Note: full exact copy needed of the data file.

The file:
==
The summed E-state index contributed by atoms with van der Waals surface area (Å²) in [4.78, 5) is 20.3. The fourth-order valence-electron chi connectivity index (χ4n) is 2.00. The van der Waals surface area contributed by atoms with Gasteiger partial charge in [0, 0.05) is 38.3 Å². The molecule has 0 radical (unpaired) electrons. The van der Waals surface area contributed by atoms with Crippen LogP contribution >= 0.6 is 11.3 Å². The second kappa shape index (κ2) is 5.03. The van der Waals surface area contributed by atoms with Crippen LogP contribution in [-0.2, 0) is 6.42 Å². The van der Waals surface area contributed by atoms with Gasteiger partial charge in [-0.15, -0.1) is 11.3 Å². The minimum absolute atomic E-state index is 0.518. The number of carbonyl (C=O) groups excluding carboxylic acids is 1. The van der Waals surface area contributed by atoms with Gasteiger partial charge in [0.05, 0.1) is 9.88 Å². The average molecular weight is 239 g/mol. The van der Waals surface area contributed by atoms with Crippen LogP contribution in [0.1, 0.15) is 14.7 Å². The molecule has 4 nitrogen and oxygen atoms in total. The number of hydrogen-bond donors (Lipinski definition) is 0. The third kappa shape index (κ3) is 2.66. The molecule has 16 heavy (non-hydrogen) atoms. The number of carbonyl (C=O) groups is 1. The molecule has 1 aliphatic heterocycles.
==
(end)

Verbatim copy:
The summed E-state index contributed by atoms with van der Waals surface area (Å²) in [4.78, 5) is 20.3. The fourth-order valence-electron chi connectivity index (χ4n) is 2.00. The van der Waals surface area contributed by atoms with Gasteiger partial charge in [0, 0.05) is 38.3 Å². The molecule has 0 radical (unpaired) electrons. The van der Waals surface area contributed by atoms with Crippen LogP contribution >= 0.6 is 11.3 Å². The second kappa shape index (κ2) is 5.03. The van der Waals surface area contributed by atoms with Crippen LogP contribution in [-0.2, 0) is 6.42 Å². The van der Waals surface area contributed by atoms with Gasteiger partial charge in [-0.15, -0.1) is 11.3 Å². The minimum absolute atomic E-state index is 0.518. The number of carbonyl (C=O) groups excluding carboxylic acids is 1. The van der Waals surface area contributed by atoms with Gasteiger partial charge in [0.05, 0.1) is 9.88 Å². The average molecular weight is 239 g/mol. The van der Waals surface area contributed by atoms with Crippen LogP contribution in [0.1, 0.15) is 14.7 Å². The molecule has 4 nitrogen and oxygen atoms in total. The number of hydrogen-bond donors (Lipinski definition) is 0. The third kappa shape index (κ3) is 2.66. The molecule has 16 heavy (non-hydrogen) atoms. The number of carbonyl (C=O) groups is 1. The molecule has 1 aliphatic heterocycles.